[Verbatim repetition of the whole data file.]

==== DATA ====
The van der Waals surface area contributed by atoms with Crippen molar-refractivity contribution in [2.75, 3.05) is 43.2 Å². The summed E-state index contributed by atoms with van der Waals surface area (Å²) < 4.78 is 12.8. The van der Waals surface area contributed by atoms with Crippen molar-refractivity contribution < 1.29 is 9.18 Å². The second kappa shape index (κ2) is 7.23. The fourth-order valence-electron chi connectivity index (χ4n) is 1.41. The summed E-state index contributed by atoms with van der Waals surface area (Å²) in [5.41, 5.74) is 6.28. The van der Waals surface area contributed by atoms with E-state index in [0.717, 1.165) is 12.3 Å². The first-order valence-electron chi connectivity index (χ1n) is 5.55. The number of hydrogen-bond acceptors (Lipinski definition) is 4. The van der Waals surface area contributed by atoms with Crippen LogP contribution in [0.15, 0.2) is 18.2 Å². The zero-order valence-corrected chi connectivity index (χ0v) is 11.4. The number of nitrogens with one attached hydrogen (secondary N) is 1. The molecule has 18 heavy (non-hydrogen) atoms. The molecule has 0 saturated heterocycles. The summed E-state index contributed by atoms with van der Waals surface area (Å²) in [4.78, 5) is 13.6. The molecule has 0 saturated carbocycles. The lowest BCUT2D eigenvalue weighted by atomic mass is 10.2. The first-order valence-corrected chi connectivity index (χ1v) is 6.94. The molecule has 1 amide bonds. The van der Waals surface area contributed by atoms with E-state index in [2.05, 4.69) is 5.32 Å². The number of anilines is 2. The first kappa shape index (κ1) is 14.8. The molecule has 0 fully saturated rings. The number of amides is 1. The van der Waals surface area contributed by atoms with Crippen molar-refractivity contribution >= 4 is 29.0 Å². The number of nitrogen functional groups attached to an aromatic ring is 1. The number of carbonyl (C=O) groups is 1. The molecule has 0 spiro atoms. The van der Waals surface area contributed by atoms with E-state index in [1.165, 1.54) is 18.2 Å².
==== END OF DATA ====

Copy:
The van der Waals surface area contributed by atoms with Crippen molar-refractivity contribution in [2.75, 3.05) is 43.2 Å². The summed E-state index contributed by atoms with van der Waals surface area (Å²) < 4.78 is 12.8. The van der Waals surface area contributed by atoms with Crippen molar-refractivity contribution < 1.29 is 9.18 Å². The second kappa shape index (κ2) is 7.23. The fourth-order valence-electron chi connectivity index (χ4n) is 1.41. The summed E-state index contributed by atoms with van der Waals surface area (Å²) in [5.41, 5.74) is 6.28. The van der Waals surface area contributed by atoms with E-state index in [0.717, 1.165) is 12.3 Å². The first-order valence-electron chi connectivity index (χ1n) is 5.55. The number of hydrogen-bond acceptors (Lipinski definition) is 4. The van der Waals surface area contributed by atoms with Crippen LogP contribution in [0.15, 0.2) is 18.2 Å². The zero-order valence-corrected chi connectivity index (χ0v) is 11.4. The number of nitrogens with one attached hydrogen (secondary N) is 1. The molecule has 18 heavy (non-hydrogen) atoms. The molecule has 0 saturated heterocycles. The summed E-state index contributed by atoms with van der Waals surface area (Å²) in [4.78, 5) is 13.6. The molecule has 0 saturated carbocycles. The lowest BCUT2D eigenvalue weighted by atomic mass is 10.2. The first-order valence-corrected chi connectivity index (χ1v) is 6.94. The molecule has 1 amide bonds. The van der Waals surface area contributed by atoms with E-state index in [2.05, 4.69) is 5.32 Å². The number of anilines is 2. The first kappa shape index (κ1) is 14.8. The molecule has 0 fully saturated rings. The number of amides is 1. The van der Waals surface area contributed by atoms with Crippen molar-refractivity contribution >= 4 is 29.0 Å². The number of nitrogen functional groups attached to an aromatic ring is 1. The number of carbonyl (C=O) groups is 1. The molecule has 0 spiro atoms. The van der Waals surface area contributed by atoms with E-state index in [1.165, 1.54) is 18.2 Å².